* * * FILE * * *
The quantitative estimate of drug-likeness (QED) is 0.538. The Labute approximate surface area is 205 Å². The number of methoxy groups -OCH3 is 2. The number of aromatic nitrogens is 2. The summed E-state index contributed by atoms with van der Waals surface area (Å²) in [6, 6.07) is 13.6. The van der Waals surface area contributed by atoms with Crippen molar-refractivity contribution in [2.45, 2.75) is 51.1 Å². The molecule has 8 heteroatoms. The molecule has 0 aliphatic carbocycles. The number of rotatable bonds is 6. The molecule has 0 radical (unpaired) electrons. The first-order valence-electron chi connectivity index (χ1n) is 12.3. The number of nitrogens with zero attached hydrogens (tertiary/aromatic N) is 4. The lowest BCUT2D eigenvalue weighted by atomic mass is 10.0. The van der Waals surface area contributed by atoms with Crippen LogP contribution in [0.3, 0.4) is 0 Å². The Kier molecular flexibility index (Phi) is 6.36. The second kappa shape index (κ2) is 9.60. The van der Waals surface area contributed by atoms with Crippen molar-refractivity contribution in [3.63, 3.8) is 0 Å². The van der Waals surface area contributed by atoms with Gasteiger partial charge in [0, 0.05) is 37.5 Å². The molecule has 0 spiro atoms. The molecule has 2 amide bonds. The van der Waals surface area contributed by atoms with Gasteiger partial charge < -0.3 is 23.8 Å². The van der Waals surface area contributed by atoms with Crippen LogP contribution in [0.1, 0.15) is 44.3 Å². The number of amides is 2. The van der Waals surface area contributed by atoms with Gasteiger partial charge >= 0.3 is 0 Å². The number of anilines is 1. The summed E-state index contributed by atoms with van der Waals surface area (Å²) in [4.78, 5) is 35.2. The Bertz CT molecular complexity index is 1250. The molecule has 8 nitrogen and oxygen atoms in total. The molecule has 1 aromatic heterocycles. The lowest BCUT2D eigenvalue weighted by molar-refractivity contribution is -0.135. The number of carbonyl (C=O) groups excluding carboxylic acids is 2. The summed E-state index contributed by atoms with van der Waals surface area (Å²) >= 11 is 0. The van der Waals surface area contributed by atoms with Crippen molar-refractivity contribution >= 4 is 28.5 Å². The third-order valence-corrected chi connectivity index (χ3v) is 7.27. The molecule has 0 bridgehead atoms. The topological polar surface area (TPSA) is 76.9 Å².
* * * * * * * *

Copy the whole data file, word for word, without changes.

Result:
The quantitative estimate of drug-likeness (QED) is 0.538. The Labute approximate surface area is 205 Å². The number of methoxy groups -OCH3 is 2. The number of aromatic nitrogens is 2. The summed E-state index contributed by atoms with van der Waals surface area (Å²) in [6, 6.07) is 13.6. The van der Waals surface area contributed by atoms with Crippen molar-refractivity contribution in [2.45, 2.75) is 51.1 Å². The molecule has 8 heteroatoms. The molecule has 0 aliphatic carbocycles. The number of rotatable bonds is 6. The molecule has 0 radical (unpaired) electrons. The first-order valence-electron chi connectivity index (χ1n) is 12.3. The number of nitrogens with zero attached hydrogens (tertiary/aromatic N) is 4. The lowest BCUT2D eigenvalue weighted by atomic mass is 10.0. The van der Waals surface area contributed by atoms with Crippen LogP contribution in [0.3, 0.4) is 0 Å². The Kier molecular flexibility index (Phi) is 6.36. The second kappa shape index (κ2) is 9.60. The van der Waals surface area contributed by atoms with Crippen molar-refractivity contribution in [3.63, 3.8) is 0 Å². The van der Waals surface area contributed by atoms with Gasteiger partial charge in [0, 0.05) is 37.5 Å². The molecule has 0 spiro atoms. The molecule has 2 amide bonds. The van der Waals surface area contributed by atoms with Gasteiger partial charge < -0.3 is 23.8 Å². The van der Waals surface area contributed by atoms with Crippen LogP contribution in [0.1, 0.15) is 44.3 Å². The number of amides is 2. The van der Waals surface area contributed by atoms with Gasteiger partial charge >= 0.3 is 0 Å². The number of anilines is 1. The summed E-state index contributed by atoms with van der Waals surface area (Å²) in [4.78, 5) is 35.2. The Bertz CT molecular complexity index is 1250. The molecule has 8 nitrogen and oxygen atoms in total. The molecule has 1 aromatic heterocycles. The lowest BCUT2D eigenvalue weighted by molar-refractivity contribution is -0.135. The number of carbonyl (C=O) groups excluding carboxylic acids is 2. The summed E-state index contributed by atoms with van der Waals surface area (Å²) >= 11 is 0. The van der Waals surface area contributed by atoms with Crippen molar-refractivity contribution >= 4 is 28.5 Å². The third-order valence-corrected chi connectivity index (χ3v) is 7.27. The molecule has 0 bridgehead atoms. The topological polar surface area (TPSA) is 76.9 Å².